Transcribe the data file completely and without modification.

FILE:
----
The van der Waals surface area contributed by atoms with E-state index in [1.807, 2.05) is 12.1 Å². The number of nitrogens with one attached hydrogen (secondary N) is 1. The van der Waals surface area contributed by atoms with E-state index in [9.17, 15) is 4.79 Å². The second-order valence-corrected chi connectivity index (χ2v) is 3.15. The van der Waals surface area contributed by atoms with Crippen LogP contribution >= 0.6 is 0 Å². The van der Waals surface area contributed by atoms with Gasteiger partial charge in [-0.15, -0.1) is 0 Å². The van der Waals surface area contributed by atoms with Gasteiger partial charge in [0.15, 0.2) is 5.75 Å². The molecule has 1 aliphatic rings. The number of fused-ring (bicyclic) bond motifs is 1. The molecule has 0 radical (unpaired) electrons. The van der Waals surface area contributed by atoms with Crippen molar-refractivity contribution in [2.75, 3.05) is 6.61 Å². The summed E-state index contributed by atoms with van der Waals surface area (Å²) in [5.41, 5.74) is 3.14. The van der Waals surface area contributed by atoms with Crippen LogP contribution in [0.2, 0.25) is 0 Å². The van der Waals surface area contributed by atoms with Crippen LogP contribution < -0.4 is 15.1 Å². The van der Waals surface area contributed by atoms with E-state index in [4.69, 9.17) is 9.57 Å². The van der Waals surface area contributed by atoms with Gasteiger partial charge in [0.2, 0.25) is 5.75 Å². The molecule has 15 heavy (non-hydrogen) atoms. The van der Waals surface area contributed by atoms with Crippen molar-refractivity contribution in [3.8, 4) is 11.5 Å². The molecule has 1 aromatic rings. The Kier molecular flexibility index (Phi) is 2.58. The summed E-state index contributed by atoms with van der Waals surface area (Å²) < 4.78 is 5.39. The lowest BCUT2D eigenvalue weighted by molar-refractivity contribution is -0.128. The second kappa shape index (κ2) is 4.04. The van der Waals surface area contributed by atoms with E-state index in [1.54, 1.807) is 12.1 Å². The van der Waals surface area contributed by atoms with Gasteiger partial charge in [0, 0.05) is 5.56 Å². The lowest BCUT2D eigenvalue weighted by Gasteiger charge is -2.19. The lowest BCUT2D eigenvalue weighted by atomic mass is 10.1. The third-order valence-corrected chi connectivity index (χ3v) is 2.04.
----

The van der Waals surface area contributed by atoms with E-state index in [1.807, 2.05) is 12.1 Å². The number of nitrogens with one attached hydrogen (secondary N) is 1. The van der Waals surface area contributed by atoms with E-state index in [9.17, 15) is 4.79 Å². The second-order valence-corrected chi connectivity index (χ2v) is 3.15. The van der Waals surface area contributed by atoms with Crippen LogP contribution >= 0.6 is 0 Å². The van der Waals surface area contributed by atoms with Gasteiger partial charge in [-0.15, -0.1) is 0 Å². The van der Waals surface area contributed by atoms with Gasteiger partial charge in [0.15, 0.2) is 5.75 Å². The molecule has 1 aliphatic rings. The number of fused-ring (bicyclic) bond motifs is 1. The molecule has 0 radical (unpaired) electrons. The van der Waals surface area contributed by atoms with Crippen molar-refractivity contribution in [2.75, 3.05) is 6.61 Å². The summed E-state index contributed by atoms with van der Waals surface area (Å²) in [5.41, 5.74) is 3.14. The van der Waals surface area contributed by atoms with Crippen LogP contribution in [0.2, 0.25) is 0 Å². The van der Waals surface area contributed by atoms with Crippen LogP contribution < -0.4 is 15.1 Å². The van der Waals surface area contributed by atoms with E-state index in [4.69, 9.17) is 9.57 Å². The van der Waals surface area contributed by atoms with Gasteiger partial charge in [0.2, 0.25) is 5.75 Å². The molecule has 15 heavy (non-hydrogen) atoms. The van der Waals surface area contributed by atoms with Crippen molar-refractivity contribution in [3.8, 4) is 11.5 Å². The molecule has 1 aromatic rings. The Kier molecular flexibility index (Phi) is 2.58. The summed E-state index contributed by atoms with van der Waals surface area (Å²) < 4.78 is 5.39. The lowest BCUT2D eigenvalue weighted by molar-refractivity contribution is -0.128. The second kappa shape index (κ2) is 4.04. The van der Waals surface area contributed by atoms with E-state index in [1.54, 1.807) is 12.1 Å². The van der Waals surface area contributed by atoms with Gasteiger partial charge in [0, 0.05) is 5.56 Å². The lowest BCUT2D eigenvalue weighted by Gasteiger charge is -2.19. The lowest BCUT2D eigenvalue weighted by atomic mass is 10.1. The third-order valence-corrected chi connectivity index (χ3v) is 2.04.